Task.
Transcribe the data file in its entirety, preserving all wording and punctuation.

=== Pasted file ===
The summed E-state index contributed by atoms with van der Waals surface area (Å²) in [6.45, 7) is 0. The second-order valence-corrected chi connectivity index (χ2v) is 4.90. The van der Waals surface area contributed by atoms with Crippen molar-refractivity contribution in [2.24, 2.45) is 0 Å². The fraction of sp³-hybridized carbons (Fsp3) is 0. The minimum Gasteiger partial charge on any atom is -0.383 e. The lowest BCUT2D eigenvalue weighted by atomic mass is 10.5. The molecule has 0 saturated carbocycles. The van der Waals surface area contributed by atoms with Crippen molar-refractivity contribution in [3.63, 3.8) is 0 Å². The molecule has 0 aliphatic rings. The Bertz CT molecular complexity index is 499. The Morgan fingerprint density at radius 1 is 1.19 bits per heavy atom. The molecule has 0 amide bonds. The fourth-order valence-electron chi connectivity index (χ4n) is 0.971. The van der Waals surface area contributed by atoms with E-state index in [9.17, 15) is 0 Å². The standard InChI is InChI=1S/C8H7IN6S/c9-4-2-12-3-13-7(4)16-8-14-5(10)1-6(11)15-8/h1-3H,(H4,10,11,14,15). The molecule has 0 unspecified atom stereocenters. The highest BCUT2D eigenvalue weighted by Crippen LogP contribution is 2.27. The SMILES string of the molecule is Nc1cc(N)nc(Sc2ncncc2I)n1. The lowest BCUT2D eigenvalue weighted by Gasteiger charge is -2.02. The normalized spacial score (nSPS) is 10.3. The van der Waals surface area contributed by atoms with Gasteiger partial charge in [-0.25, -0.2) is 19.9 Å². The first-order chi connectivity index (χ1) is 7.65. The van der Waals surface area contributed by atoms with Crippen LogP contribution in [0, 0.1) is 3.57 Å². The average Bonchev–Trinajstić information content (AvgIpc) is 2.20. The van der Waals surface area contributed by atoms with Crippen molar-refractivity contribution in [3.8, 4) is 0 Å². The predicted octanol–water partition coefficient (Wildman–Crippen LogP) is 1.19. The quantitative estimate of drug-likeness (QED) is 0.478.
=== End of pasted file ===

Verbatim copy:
The summed E-state index contributed by atoms with van der Waals surface area (Å²) in [6.45, 7) is 0. The second-order valence-corrected chi connectivity index (χ2v) is 4.90. The van der Waals surface area contributed by atoms with Crippen molar-refractivity contribution in [2.24, 2.45) is 0 Å². The fraction of sp³-hybridized carbons (Fsp3) is 0. The minimum Gasteiger partial charge on any atom is -0.383 e. The lowest BCUT2D eigenvalue weighted by atomic mass is 10.5. The molecule has 0 saturated carbocycles. The van der Waals surface area contributed by atoms with Crippen molar-refractivity contribution in [3.63, 3.8) is 0 Å². The molecule has 0 aliphatic rings. The Bertz CT molecular complexity index is 499. The Morgan fingerprint density at radius 1 is 1.19 bits per heavy atom. The molecule has 0 amide bonds. The fourth-order valence-electron chi connectivity index (χ4n) is 0.971. The van der Waals surface area contributed by atoms with E-state index in [9.17, 15) is 0 Å². The standard InChI is InChI=1S/C8H7IN6S/c9-4-2-12-3-13-7(4)16-8-14-5(10)1-6(11)15-8/h1-3H,(H4,10,11,14,15). The molecule has 0 unspecified atom stereocenters. The highest BCUT2D eigenvalue weighted by Crippen LogP contribution is 2.27. The SMILES string of the molecule is Nc1cc(N)nc(Sc2ncncc2I)n1. The lowest BCUT2D eigenvalue weighted by Gasteiger charge is -2.02. The normalized spacial score (nSPS) is 10.3. The van der Waals surface area contributed by atoms with Gasteiger partial charge in [-0.25, -0.2) is 19.9 Å². The first-order chi connectivity index (χ1) is 7.65. The van der Waals surface area contributed by atoms with Crippen LogP contribution in [0, 0.1) is 3.57 Å². The average Bonchev–Trinajstić information content (AvgIpc) is 2.20. The van der Waals surface area contributed by atoms with Crippen molar-refractivity contribution in [3.8, 4) is 0 Å². The predicted octanol–water partition coefficient (Wildman–Crippen LogP) is 1.19. The quantitative estimate of drug-likeness (QED) is 0.478.